July 22, 2010 5 Comments
Becoming a mother these days is a decidedly political act. For what is I suspect the first time in history, women in Western societies now by and large have children very deliberately and by choice. This has resulted in a radical shift in how we view motherhood: rather than being the inevitable condition of our sex, it is a lifestyle choice. Every step from conception to your child’s University career and beyond is riddled with politics and judgement. Is the world overpopulated? Should you wait until you buy the house? What about fertility treatments? Is coffee okay while pregnant? Were you forced into that c-section? Is breast best? Gentle discipline or tight control? Private, public or alternative school? Does the unschooled child have any social skills? ”Free-range kids” or parental neglect? Is it okay to make a kid “repeat a grade”? Is it okay to call my kid’s professor about his marks?
The world of parenting is pure insanity, frankly. Absolutely gone are the days where you had kids because it just happened, and then you raised them because you loved them, come what may. No, now parenting is as much about you, the parent, than it is about the child. Or, if Pascale Quiviger can be considered any kind of expert (I can not determine if she has any children of her own – it does not seem to be the case, but these days, who needs to have any idea what they’re talking about to spout off about motherhood?), motherhood is much, much more about the mother than the child. In The Breakwater House, birth is a thaumaturgical force which has the power to both save and destroy mothers’ lives. The resultant child is a powerful talisman who can heal, mend or weaken its mother. It is decidedly not a person.
There’s no question that motherhood is a powerful condition. A child provides a richness and sense of expanded purpose that I certainly enjoy in my life. Nevertheless Quiviger’s characterization of the condition as “the wound of love” was maddeningly narcissistic. The many mothers of her novel lack the strength of character to transcend the experience intact. Victimized or damaged women are given babies (often by the eponymous house, a lovely little device that would have been right at home in the novels of Gabriel Garcia Marquez if Quiviger hadn’t over-explained her allegory out of either lack of faith in her readers or fear of a genre designation.) in order to heal them and give them a reason to be. Tragically, the gift of a child is as likely to make a mother miserable as it is to heal them. Here is the “wound” of motherhood’s love. The collective voice of Quiviger’s mothers shouts, “I love you because I have to but I want my life back!” The tone of the book is sympathetic: these poor women, crushed by maternal love. Don’t you feel for them? Aurore, mother of Lucie, is more or less exonerated of the crime of abandoning her 14-year-old daughter because she never wanted the child to begin with, and anyway, Lucie was apparently in the way of the lifestyle she wanted to pursue. This rather late term abortion can be contrasted with Alambra’s sacrificed fetus; Alambra at least having been able to shed her burden before she had to give 15 year of her life up to it. Both women share the same air of tragedy. They loved their babies but, alas, my life. My life.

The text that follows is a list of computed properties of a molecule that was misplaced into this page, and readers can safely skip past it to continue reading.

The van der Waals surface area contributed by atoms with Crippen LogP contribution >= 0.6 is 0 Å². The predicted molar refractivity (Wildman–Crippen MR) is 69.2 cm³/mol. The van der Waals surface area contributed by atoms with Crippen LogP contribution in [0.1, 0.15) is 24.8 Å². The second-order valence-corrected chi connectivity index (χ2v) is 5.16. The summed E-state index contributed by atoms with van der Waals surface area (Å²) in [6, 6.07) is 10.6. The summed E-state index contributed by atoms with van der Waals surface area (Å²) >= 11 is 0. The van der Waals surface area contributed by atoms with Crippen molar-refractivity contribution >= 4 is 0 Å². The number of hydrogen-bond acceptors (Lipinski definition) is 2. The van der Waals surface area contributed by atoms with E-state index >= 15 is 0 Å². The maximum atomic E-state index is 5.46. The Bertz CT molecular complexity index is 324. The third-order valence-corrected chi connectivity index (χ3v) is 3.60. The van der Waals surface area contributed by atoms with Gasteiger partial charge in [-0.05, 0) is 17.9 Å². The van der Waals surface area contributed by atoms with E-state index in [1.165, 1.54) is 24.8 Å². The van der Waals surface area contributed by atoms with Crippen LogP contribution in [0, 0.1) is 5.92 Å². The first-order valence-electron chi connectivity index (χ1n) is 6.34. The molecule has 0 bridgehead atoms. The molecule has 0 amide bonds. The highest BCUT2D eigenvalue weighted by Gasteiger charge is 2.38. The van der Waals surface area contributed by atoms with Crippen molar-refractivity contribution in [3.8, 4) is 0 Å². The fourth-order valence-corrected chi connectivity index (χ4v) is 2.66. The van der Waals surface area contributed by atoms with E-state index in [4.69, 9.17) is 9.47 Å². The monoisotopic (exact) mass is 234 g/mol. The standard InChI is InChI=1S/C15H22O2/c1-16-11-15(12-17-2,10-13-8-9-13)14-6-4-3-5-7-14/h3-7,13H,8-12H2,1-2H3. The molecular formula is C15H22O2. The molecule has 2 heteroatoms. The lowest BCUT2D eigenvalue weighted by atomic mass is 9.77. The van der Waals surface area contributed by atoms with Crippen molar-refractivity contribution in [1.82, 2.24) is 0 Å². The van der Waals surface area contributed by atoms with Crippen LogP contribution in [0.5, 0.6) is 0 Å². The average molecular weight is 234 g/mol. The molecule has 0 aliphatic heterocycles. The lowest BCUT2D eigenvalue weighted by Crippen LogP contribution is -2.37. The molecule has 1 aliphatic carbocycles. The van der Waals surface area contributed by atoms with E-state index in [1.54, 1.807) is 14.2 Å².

Claire and Lucie, the “eyeyuyueye”, are a warning; collectively losing their lives to the loss of Odyssée. They do not want to imagine life without her, and yet it’s difficult to discern their happiness at having been mothers from under the heavy veil of the novel’s insane, grief-stricken framework. The only mother who seems truly pleased with motherhood is Gisèle, whose disabled daughter is literally nothing more than a love-generating device for a woman who suffered a debilitating mental illness until she was able to procure a baby which would love her forever, unconditionally, without inconveniently growing up and gaining its own life. What this says about mental illness, the disabled, and the selfishness of mothers is almost unfathomably unethical.
Birth is not, in the Breakwater House, a process of creating a life outside yourself. It is a process of conjuring up more of yourself. Quiviger deserves kudos for composing the mother-who-lives-through-her-child to pitch-perfection, but that woman is extremely grating.
The “illuminated” prose the Globe and Mail blurb led me to expect was also a disappointment, either because I lack the ability to decode it or because the process of translation rubbed it out. Three pages in the Sphinx-like pseudo-wisdom begins: “It makes sense to begin at the end – at the beginning of the end, which in itself is a beginning.” The “insights” which begin as simply asinine eventually become completely inscrutable: ”Without peace, she writes, survival is redundant.” Huh? Poetic descriptions without meaning assailed me throughout. I have never been a big fan of novels written by poets for this very reason. You can keep your Michael Ondaatjes and Gil Adamsons, I like my language to be clear and meaningful. ”Schizoid-pink” is not a colour, and if it is, it’s downright un-PC.
One last quibble: The blurb on the back of the 2010 English paperback edition (pictured) is completely misleading. It suggests a narrative structure which is not there at all, and even describes events which never happened: Lucie and Claire take turns telling stories to Odyssée? When? The blurb inside the front flap is much more honest. This marketing sleight of hand I think reveals the difficult task Anansi has ahead of them: How to sell a book about motherhood which will probably frustrate most actual mothers and mystify most non-mothers? I wish them luck but I’m afraid I can not help.